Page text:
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Does Etherstack (ASX:ESK) Have A Healthy Balance Sheet?

Simply Wall St

Legendary fund manager Li Lu (who Charlie Munger backed) once said, 'The biggest investment risk is not the volatility of prices, but whether you will suffer a permanent loss of capital.' So it seems the smart money knows that debt - which is usually involved in bankruptcies - is a very important factor, when you assess how risky a company is. As with many other companies Etherstack plc (ASX:ESK) makes use of debt. But is this debt a concern to shareholders?

When Is Debt A Problem?

Generally speaking, debt only becomes a real problem when a company can't easily pay it off, either by raising capital or with its own cash flow. If things get really bad, the lenders can take control of the business. However, a more frequent (but still costly) occurrence is where a company must issue shares at bargain-basement prices, permanently diluting shareholders, just to shore up its balance sheet. By replacing dilution, though, debt can be an extremely good tool for businesses that need capital to invest in growth at high rates of return. The first step when considering a company's debt levels is to consider its cash and debt together.

See our latest analysis for Etherstack

What Is Etherstack's Debt?

As you can see below, Etherstack had US$1.97m of debt, at December 2018, which is about the same the year before. You can click the chart for greater detail. However, it also had US$51.0k in cash, and so its net debt is US$1.92m.

ASX:ESK Historical Debt, August 2nd 2019

How Strong Is Etherstack's Balance Sheet?

According to the last reported balance sheet, Etherstack had liabilities of US$6.57m due within 12 months, and liabilities of US$200.0k due beyond 12 months. Offsetting this, it had US$51.0k in cash and US$2.72m in receivables that were due within 12 months. So it has liabilities totalling US$4.00m more than its cash and near-term receivables, combined.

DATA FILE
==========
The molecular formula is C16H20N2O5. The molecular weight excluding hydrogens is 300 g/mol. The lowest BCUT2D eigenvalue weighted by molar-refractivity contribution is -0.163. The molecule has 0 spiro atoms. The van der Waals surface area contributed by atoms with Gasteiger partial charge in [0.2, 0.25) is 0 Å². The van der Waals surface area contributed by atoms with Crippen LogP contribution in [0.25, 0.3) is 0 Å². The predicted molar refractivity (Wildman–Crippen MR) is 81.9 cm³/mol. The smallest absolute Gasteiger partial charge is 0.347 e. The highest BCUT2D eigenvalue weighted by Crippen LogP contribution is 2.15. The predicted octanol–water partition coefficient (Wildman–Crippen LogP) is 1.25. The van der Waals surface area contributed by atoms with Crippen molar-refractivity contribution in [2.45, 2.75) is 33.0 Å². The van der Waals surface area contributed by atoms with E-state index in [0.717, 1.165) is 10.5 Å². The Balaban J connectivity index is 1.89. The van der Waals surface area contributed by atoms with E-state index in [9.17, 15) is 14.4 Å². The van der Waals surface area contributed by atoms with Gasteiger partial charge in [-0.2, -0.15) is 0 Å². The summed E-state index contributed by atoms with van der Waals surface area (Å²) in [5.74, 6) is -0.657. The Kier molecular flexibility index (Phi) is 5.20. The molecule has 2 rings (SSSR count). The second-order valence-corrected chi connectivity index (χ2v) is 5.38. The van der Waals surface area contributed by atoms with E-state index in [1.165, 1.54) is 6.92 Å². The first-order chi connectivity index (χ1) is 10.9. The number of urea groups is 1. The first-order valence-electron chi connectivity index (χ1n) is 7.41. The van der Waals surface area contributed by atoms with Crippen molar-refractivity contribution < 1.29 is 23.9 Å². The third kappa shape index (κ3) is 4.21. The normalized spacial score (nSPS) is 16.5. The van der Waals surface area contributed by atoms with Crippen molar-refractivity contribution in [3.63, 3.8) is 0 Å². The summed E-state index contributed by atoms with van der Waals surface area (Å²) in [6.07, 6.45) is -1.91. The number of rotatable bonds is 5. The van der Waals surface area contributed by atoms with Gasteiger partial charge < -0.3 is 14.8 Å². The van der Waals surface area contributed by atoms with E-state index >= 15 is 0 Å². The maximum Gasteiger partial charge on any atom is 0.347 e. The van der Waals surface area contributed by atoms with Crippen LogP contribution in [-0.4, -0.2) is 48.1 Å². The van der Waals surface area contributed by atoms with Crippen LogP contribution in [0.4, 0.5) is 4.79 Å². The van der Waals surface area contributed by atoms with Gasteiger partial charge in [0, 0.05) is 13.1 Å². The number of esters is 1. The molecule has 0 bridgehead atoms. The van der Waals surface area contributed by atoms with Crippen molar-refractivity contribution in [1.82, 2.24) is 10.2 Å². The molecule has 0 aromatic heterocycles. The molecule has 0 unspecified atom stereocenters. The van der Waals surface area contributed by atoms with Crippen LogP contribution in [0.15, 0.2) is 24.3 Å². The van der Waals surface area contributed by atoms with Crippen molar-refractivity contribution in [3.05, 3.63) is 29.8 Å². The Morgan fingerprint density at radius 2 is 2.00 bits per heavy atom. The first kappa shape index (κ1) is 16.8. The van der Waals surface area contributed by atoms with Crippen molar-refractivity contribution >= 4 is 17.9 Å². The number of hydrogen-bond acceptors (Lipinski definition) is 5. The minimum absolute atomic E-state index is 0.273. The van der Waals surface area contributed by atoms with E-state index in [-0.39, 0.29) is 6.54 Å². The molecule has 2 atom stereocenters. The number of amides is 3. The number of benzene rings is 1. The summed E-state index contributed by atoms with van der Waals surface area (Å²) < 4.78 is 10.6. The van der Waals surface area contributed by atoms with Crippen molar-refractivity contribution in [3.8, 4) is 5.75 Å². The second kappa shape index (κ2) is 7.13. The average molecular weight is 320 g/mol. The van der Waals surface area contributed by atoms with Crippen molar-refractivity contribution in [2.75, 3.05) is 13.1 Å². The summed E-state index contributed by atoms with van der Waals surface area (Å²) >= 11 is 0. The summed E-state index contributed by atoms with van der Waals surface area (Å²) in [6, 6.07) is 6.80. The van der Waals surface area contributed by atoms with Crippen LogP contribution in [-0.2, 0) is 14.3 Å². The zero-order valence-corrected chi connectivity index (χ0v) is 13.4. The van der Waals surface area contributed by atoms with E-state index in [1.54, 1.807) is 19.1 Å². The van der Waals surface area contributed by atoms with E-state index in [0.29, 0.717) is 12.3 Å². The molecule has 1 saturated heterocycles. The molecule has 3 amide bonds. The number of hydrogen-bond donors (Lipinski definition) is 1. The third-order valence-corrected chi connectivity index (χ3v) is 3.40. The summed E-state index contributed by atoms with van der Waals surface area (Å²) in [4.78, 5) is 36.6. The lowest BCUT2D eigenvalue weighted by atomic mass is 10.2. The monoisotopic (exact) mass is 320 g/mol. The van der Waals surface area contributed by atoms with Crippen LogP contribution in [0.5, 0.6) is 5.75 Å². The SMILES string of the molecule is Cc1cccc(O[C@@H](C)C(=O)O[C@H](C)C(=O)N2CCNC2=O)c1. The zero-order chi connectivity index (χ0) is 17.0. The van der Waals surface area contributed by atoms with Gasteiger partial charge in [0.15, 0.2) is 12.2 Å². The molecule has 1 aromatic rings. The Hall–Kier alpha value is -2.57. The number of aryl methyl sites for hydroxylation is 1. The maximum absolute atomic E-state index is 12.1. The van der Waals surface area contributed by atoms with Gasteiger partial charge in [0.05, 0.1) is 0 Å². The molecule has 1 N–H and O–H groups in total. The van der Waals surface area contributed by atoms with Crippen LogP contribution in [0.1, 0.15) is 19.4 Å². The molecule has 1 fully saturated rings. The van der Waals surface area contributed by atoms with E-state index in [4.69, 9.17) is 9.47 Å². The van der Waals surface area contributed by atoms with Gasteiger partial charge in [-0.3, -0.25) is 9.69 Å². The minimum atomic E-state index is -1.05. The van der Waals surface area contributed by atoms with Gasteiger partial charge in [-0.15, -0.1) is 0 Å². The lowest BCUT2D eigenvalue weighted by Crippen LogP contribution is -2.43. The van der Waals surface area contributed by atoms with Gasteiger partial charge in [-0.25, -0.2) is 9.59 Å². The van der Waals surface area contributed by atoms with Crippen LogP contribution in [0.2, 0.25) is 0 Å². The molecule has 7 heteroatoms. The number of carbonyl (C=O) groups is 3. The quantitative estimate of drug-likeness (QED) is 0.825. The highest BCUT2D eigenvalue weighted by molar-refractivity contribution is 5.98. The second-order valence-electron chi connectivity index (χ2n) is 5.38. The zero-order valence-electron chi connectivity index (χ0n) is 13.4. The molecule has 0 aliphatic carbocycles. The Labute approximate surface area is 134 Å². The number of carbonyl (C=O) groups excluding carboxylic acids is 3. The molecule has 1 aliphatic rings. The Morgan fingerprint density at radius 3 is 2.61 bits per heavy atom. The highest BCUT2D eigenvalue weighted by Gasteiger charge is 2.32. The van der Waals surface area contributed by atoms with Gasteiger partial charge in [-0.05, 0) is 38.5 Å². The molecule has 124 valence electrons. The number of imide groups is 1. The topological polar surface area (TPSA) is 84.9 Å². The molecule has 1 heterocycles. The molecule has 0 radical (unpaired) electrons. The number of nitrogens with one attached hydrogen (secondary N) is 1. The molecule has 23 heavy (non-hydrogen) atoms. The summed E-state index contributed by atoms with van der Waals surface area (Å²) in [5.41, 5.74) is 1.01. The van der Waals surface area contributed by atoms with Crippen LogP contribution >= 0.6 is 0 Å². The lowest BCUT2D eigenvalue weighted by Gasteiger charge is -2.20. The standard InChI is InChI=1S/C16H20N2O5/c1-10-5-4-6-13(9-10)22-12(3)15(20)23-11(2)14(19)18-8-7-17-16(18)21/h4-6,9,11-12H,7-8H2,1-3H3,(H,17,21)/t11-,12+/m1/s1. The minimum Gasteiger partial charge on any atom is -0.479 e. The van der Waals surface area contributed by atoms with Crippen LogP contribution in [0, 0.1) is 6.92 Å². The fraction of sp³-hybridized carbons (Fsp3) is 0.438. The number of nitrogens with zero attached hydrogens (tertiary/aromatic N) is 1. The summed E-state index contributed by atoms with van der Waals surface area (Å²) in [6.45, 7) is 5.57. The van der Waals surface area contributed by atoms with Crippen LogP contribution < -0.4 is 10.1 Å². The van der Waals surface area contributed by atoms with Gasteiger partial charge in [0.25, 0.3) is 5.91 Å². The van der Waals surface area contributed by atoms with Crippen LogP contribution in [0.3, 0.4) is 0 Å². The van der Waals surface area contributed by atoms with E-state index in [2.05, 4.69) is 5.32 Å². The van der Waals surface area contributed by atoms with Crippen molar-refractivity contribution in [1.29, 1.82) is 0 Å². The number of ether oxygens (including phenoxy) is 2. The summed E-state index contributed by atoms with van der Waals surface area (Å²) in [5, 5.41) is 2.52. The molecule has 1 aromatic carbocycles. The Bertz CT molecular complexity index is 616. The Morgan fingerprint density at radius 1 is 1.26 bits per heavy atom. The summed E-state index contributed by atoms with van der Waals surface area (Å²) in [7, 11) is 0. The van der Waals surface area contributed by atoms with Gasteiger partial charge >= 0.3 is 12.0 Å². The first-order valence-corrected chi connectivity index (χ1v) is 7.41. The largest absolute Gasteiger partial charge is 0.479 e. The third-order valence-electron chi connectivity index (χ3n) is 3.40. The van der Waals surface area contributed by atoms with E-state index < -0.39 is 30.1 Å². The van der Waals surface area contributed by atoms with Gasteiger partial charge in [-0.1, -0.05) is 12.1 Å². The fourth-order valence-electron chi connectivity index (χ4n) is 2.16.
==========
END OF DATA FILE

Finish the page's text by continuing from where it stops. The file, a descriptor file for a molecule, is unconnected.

While this might seem like a lot, it is not so bad since Etherstack has a market capitalization of US$16.9m, and so it could probably strengthen its balance sheet by raising capital if it needed to. But it's clear that we should definitely closely examine whether it can manage its debt without dilution.

We measure a company's debt load relative to its earnings power by looking at its net debt divided by its earnings before interest, tax, depreciation, and amortization (EBITDA) and by calculating how easily its earnings before interest and tax (EBIT) cover its interest expense (interest cover). The advantage of this approach is that we take into account both the absolute quantum of debt (with net debt to EBITDA) and the actual interest expenses associated with that debt (with its interest cover ratio).

Weak interest cover of 0.11 times and a disturbingly high net debt to EBITDA ratio of 12.4 hit our confidence in Etherstack like a one-two punch to the gut. This means we'd consider it to have a heavy debt load. One redeeming factor for Etherstack is that it turned last year's EBIT loss into a gain of US$23k, over the last twelve months. There's no doubt that we learn most about debt from the balance sheet. But it is Etherstack's earnings that will influence how the balance sheet holds up in the future. So if you're keen to discover more about its earnings, it might be worth checking out this graph of its long term earnings trend.

Finally, a business needs free cash flow to pay off debt; accounting profits just don't cut it. So it's worth checking how much of the earnings before interest and tax (EBIT) is backed by free cash flow. Happily for any shareholders, Etherstack actually produced more free cash flow than EBIT over the last year. That sort of strong cash generation warms our hearts like a puppy in a bumblebee suit.

Our View

We weren't impressed with Etherstack's net debt to EBITDA, and its interest cover made us cautious. But like a ballerina ending on a perfect pirouette, it has not trouble converting EBIT to free cash flow. Looking at all this data makes us feel a little cautious about Etherstack's debt levels. While we appreciate debt can enhance returns on equity, we'd suggest that shareholders keep close watch on its debt levels, lest they increase. Over time, share prices tend to follow earnings per share, so if you're interested in Etherstack, you may well want to click here to check an interactive graph of its earnings per share history.

When all is said and done, sometimes its easier to focus on companies that don't even need debt. Readers can access a list of growth stocks with zero net debt 100% free, right now.

We aim to bring you long-term focused research analysis driven by fundamental data. Note that our analysis may not factor in the latest price-sensitive company announcements or qualitative material.

If you spot an error that warrants correction, please contact the editor at editorial-team@simplywallst.com. This article by Simply Wall St is general in nature. It does not constitute a recommendation to buy or sell any stock, and does not take account of your objectives, or your financial situation. Simply Wall St has no position in the stocks mentioned. Thank you for reading.